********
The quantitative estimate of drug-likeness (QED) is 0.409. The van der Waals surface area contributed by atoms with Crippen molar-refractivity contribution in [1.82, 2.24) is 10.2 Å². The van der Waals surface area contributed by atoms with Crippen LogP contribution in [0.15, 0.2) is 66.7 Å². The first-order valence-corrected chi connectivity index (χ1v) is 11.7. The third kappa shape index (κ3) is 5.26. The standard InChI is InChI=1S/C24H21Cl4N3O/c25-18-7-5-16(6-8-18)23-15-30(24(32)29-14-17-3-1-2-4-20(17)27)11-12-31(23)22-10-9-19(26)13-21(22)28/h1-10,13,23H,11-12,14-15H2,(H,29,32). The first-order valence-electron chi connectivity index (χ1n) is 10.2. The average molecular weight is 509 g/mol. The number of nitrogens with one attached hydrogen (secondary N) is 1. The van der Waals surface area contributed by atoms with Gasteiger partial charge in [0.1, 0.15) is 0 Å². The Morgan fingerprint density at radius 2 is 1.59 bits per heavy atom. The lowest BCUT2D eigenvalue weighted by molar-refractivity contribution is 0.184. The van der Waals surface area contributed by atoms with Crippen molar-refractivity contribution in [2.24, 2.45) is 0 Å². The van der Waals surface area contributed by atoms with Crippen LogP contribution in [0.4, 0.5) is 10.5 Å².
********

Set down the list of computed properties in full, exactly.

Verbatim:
The quantitative estimate of drug-likeness (QED) is 0.409. The van der Waals surface area contributed by atoms with Crippen molar-refractivity contribution in [1.82, 2.24) is 10.2 Å². The van der Waals surface area contributed by atoms with Crippen LogP contribution in [0.15, 0.2) is 66.7 Å². The first-order valence-corrected chi connectivity index (χ1v) is 11.7. The third kappa shape index (κ3) is 5.26. The standard InChI is InChI=1S/C24H21Cl4N3O/c25-18-7-5-16(6-8-18)23-15-30(24(32)29-14-17-3-1-2-4-20(17)27)11-12-31(23)22-10-9-19(26)13-21(22)28/h1-10,13,23H,11-12,14-15H2,(H,29,32). The first-order valence-electron chi connectivity index (χ1n) is 10.2. The average molecular weight is 509 g/mol. The number of nitrogens with one attached hydrogen (secondary N) is 1. The van der Waals surface area contributed by atoms with Gasteiger partial charge in [0.1, 0.15) is 0 Å². The Morgan fingerprint density at radius 2 is 1.59 bits per heavy atom. The lowest BCUT2D eigenvalue weighted by molar-refractivity contribution is 0.184. The van der Waals surface area contributed by atoms with Crippen molar-refractivity contribution in [2.24, 2.45) is 0 Å². The van der Waals surface area contributed by atoms with Crippen LogP contribution in [0.4, 0.5) is 10.5 Å².